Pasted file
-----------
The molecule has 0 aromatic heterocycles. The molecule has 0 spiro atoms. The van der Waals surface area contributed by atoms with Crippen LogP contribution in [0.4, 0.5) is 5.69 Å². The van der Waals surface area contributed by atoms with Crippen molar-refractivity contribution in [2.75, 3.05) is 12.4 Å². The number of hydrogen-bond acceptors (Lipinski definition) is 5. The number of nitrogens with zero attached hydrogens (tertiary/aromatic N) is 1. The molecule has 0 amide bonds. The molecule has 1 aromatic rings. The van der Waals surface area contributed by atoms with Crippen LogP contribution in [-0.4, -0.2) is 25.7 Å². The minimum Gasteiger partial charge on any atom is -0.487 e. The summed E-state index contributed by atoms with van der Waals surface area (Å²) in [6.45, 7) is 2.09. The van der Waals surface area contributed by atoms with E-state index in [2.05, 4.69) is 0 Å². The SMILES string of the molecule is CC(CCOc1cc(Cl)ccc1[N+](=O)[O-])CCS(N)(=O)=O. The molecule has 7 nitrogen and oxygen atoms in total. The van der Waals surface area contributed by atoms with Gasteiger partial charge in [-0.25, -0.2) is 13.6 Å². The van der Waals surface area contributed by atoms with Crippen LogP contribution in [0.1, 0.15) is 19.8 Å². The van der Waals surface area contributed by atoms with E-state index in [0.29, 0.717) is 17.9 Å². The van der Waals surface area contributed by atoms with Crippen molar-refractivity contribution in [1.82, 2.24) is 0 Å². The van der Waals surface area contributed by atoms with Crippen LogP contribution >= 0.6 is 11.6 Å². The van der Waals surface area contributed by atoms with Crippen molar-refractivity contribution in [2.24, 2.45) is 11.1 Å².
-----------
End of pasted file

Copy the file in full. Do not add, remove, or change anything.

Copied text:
The molecule has 0 aromatic heterocycles. The molecule has 0 spiro atoms. The van der Waals surface area contributed by atoms with Crippen LogP contribution in [0.4, 0.5) is 5.69 Å². The van der Waals surface area contributed by atoms with Crippen molar-refractivity contribution in [2.75, 3.05) is 12.4 Å². The number of hydrogen-bond acceptors (Lipinski definition) is 5. The number of nitrogens with zero attached hydrogens (tertiary/aromatic N) is 1. The molecule has 0 amide bonds. The molecule has 1 aromatic rings. The van der Waals surface area contributed by atoms with Crippen LogP contribution in [-0.4, -0.2) is 25.7 Å². The minimum Gasteiger partial charge on any atom is -0.487 e. The summed E-state index contributed by atoms with van der Waals surface area (Å²) in [6.45, 7) is 2.09. The van der Waals surface area contributed by atoms with E-state index in [2.05, 4.69) is 0 Å². The SMILES string of the molecule is CC(CCOc1cc(Cl)ccc1[N+](=O)[O-])CCS(N)(=O)=O. The molecule has 7 nitrogen and oxygen atoms in total. The van der Waals surface area contributed by atoms with Gasteiger partial charge in [-0.25, -0.2) is 13.6 Å². The van der Waals surface area contributed by atoms with Crippen LogP contribution in [0.1, 0.15) is 19.8 Å². The van der Waals surface area contributed by atoms with E-state index in [0.29, 0.717) is 17.9 Å². The van der Waals surface area contributed by atoms with Crippen molar-refractivity contribution in [1.82, 2.24) is 0 Å². The van der Waals surface area contributed by atoms with Crippen LogP contribution >= 0.6 is 11.6 Å². The van der Waals surface area contributed by atoms with Crippen molar-refractivity contribution in [2.24, 2.45) is 11.1 Å².